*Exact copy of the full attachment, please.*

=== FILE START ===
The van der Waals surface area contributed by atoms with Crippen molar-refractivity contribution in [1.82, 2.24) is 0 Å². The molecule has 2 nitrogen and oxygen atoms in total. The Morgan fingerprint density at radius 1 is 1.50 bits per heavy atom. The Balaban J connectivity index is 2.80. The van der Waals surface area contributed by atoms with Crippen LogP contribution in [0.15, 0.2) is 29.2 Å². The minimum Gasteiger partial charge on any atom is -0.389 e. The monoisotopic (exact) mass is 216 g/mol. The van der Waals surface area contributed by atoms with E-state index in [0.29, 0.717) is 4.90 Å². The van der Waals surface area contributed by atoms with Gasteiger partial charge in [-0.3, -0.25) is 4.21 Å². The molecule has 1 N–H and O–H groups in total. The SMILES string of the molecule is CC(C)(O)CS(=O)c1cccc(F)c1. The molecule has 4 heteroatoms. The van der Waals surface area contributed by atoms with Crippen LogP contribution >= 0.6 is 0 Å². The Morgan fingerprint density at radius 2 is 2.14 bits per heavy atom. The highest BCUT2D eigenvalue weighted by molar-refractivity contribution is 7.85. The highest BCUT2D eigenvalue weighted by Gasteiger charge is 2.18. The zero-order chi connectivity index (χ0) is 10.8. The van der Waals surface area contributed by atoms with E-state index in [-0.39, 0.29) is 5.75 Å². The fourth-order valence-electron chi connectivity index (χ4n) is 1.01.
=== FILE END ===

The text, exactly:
The van der Waals surface area contributed by atoms with Crippen molar-refractivity contribution in [1.82, 2.24) is 0 Å². The molecule has 2 nitrogen and oxygen atoms in total. The Morgan fingerprint density at radius 1 is 1.50 bits per heavy atom. The Balaban J connectivity index is 2.80. The van der Waals surface area contributed by atoms with Crippen LogP contribution in [0.15, 0.2) is 29.2 Å². The minimum Gasteiger partial charge on any atom is -0.389 e. The monoisotopic (exact) mass is 216 g/mol. The van der Waals surface area contributed by atoms with E-state index in [0.29, 0.717) is 4.90 Å². The van der Waals surface area contributed by atoms with Gasteiger partial charge in [-0.3, -0.25) is 4.21 Å². The molecule has 1 N–H and O–H groups in total. The SMILES string of the molecule is CC(C)(O)CS(=O)c1cccc(F)c1. The molecule has 4 heteroatoms. The van der Waals surface area contributed by atoms with Crippen LogP contribution >= 0.6 is 0 Å². The Morgan fingerprint density at radius 2 is 2.14 bits per heavy atom. The highest BCUT2D eigenvalue weighted by molar-refractivity contribution is 7.85. The highest BCUT2D eigenvalue weighted by Gasteiger charge is 2.18. The zero-order chi connectivity index (χ0) is 10.8. The van der Waals surface area contributed by atoms with E-state index in [-0.39, 0.29) is 5.75 Å². The fourth-order valence-electron chi connectivity index (χ4n) is 1.01.